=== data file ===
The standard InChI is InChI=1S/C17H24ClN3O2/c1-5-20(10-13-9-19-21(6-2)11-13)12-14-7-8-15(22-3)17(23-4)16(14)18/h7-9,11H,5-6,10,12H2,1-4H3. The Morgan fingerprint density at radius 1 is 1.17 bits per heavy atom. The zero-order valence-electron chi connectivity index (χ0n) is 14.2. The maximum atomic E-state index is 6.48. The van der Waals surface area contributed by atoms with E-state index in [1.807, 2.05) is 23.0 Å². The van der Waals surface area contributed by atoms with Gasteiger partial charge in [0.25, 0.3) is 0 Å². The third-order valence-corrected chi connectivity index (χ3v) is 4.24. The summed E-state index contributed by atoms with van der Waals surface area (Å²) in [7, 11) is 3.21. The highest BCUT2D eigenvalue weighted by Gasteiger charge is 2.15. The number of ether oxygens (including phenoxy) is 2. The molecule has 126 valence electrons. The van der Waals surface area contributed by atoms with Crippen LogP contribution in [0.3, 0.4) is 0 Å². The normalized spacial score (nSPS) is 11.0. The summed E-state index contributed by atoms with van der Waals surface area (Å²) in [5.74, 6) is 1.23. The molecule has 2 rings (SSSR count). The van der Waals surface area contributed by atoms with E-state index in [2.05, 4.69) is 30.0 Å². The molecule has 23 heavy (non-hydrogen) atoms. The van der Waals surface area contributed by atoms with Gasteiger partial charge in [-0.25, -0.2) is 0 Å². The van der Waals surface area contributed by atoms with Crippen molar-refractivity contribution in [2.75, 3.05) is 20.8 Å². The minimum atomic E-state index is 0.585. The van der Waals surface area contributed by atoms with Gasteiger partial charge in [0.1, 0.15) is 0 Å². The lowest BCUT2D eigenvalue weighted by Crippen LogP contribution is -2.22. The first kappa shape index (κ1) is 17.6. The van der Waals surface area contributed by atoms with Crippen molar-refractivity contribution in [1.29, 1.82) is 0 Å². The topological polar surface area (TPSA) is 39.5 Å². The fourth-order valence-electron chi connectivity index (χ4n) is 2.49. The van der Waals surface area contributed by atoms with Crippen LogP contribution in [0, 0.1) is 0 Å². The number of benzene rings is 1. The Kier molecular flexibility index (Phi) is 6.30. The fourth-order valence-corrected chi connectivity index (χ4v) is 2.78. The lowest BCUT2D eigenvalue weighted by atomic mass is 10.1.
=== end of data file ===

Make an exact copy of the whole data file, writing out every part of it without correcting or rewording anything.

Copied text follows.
The standard InChI is InChI=1S/C17H24ClN3O2/c1-5-20(10-13-9-19-21(6-2)11-13)12-14-7-8-15(22-3)17(23-4)16(14)18/h7-9,11H,5-6,10,12H2,1-4H3. The Morgan fingerprint density at radius 1 is 1.17 bits per heavy atom. The zero-order valence-electron chi connectivity index (χ0n) is 14.2. The maximum atomic E-state index is 6.48. The van der Waals surface area contributed by atoms with E-state index in [1.807, 2.05) is 23.0 Å². The van der Waals surface area contributed by atoms with Gasteiger partial charge in [0.25, 0.3) is 0 Å². The third-order valence-corrected chi connectivity index (χ3v) is 4.24. The summed E-state index contributed by atoms with van der Waals surface area (Å²) in [7, 11) is 3.21. The highest BCUT2D eigenvalue weighted by Gasteiger charge is 2.15. The number of ether oxygens (including phenoxy) is 2. The molecule has 126 valence electrons. The van der Waals surface area contributed by atoms with Crippen LogP contribution in [0.3, 0.4) is 0 Å². The normalized spacial score (nSPS) is 11.0. The summed E-state index contributed by atoms with van der Waals surface area (Å²) in [5.74, 6) is 1.23. The molecule has 2 rings (SSSR count). The van der Waals surface area contributed by atoms with E-state index in [2.05, 4.69) is 30.0 Å². The molecule has 23 heavy (non-hydrogen) atoms. The van der Waals surface area contributed by atoms with Gasteiger partial charge in [-0.25, -0.2) is 0 Å². The van der Waals surface area contributed by atoms with Crippen molar-refractivity contribution in [2.75, 3.05) is 20.8 Å². The minimum atomic E-state index is 0.585. The van der Waals surface area contributed by atoms with Gasteiger partial charge in [0.1, 0.15) is 0 Å². The lowest BCUT2D eigenvalue weighted by Crippen LogP contribution is -2.22. The first kappa shape index (κ1) is 17.6. The van der Waals surface area contributed by atoms with Crippen molar-refractivity contribution in [1.29, 1.82) is 0 Å². The topological polar surface area (TPSA) is 39.5 Å². The fourth-order valence-electron chi connectivity index (χ4n) is 2.49. The van der Waals surface area contributed by atoms with Crippen LogP contribution in [0, 0.1) is 0 Å². The number of benzene rings is 1. The Kier molecular flexibility index (Phi) is 6.30. The fourth-order valence-corrected chi connectivity index (χ4v) is 2.78. The lowest BCUT2D eigenvalue weighted by atomic mass is 10.1.